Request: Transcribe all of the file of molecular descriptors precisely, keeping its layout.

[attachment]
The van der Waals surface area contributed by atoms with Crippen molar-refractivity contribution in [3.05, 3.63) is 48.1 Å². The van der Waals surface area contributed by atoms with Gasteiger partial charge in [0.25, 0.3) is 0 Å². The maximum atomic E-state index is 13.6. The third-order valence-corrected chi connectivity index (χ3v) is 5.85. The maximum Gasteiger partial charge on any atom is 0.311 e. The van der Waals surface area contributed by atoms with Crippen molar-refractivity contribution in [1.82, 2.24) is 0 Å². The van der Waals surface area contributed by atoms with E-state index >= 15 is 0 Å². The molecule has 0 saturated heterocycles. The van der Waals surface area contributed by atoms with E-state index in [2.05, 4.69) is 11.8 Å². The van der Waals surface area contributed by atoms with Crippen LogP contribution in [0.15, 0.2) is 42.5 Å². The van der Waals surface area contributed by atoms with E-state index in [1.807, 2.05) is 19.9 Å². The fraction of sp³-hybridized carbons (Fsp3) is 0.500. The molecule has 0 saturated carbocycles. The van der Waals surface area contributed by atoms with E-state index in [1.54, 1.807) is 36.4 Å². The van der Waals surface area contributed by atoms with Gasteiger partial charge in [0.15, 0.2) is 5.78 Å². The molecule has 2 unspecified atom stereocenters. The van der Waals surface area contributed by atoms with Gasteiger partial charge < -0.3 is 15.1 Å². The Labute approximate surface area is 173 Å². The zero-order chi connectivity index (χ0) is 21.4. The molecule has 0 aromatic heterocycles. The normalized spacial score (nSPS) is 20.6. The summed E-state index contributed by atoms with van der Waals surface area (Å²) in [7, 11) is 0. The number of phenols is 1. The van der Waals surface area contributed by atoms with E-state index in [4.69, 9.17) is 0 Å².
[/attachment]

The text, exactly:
The van der Waals surface area contributed by atoms with Crippen molar-refractivity contribution in [3.05, 3.63) is 48.1 Å². The van der Waals surface area contributed by atoms with Gasteiger partial charge in [0.25, 0.3) is 0 Å². The maximum atomic E-state index is 13.6. The third-order valence-corrected chi connectivity index (χ3v) is 5.85. The maximum Gasteiger partial charge on any atom is 0.311 e. The van der Waals surface area contributed by atoms with Crippen molar-refractivity contribution in [1.82, 2.24) is 0 Å². The van der Waals surface area contributed by atoms with E-state index >= 15 is 0 Å². The molecule has 0 saturated heterocycles. The van der Waals surface area contributed by atoms with E-state index in [2.05, 4.69) is 11.8 Å². The van der Waals surface area contributed by atoms with Crippen LogP contribution in [0.15, 0.2) is 42.5 Å². The van der Waals surface area contributed by atoms with E-state index in [1.807, 2.05) is 19.9 Å². The fraction of sp³-hybridized carbons (Fsp3) is 0.500. The molecule has 0 saturated carbocycles. The van der Waals surface area contributed by atoms with E-state index in [1.54, 1.807) is 36.4 Å². The van der Waals surface area contributed by atoms with Gasteiger partial charge in [0.15, 0.2) is 5.78 Å². The molecule has 2 unspecified atom stereocenters. The van der Waals surface area contributed by atoms with Gasteiger partial charge < -0.3 is 15.1 Å². The Labute approximate surface area is 173 Å². The zero-order chi connectivity index (χ0) is 21.4. The molecule has 0 aromatic heterocycles. The normalized spacial score (nSPS) is 20.6. The summed E-state index contributed by atoms with van der Waals surface area (Å²) in [7, 11) is 0. The number of phenols is 1. The van der Waals surface area contributed by atoms with E-state index in [4.69, 9.17) is 0 Å².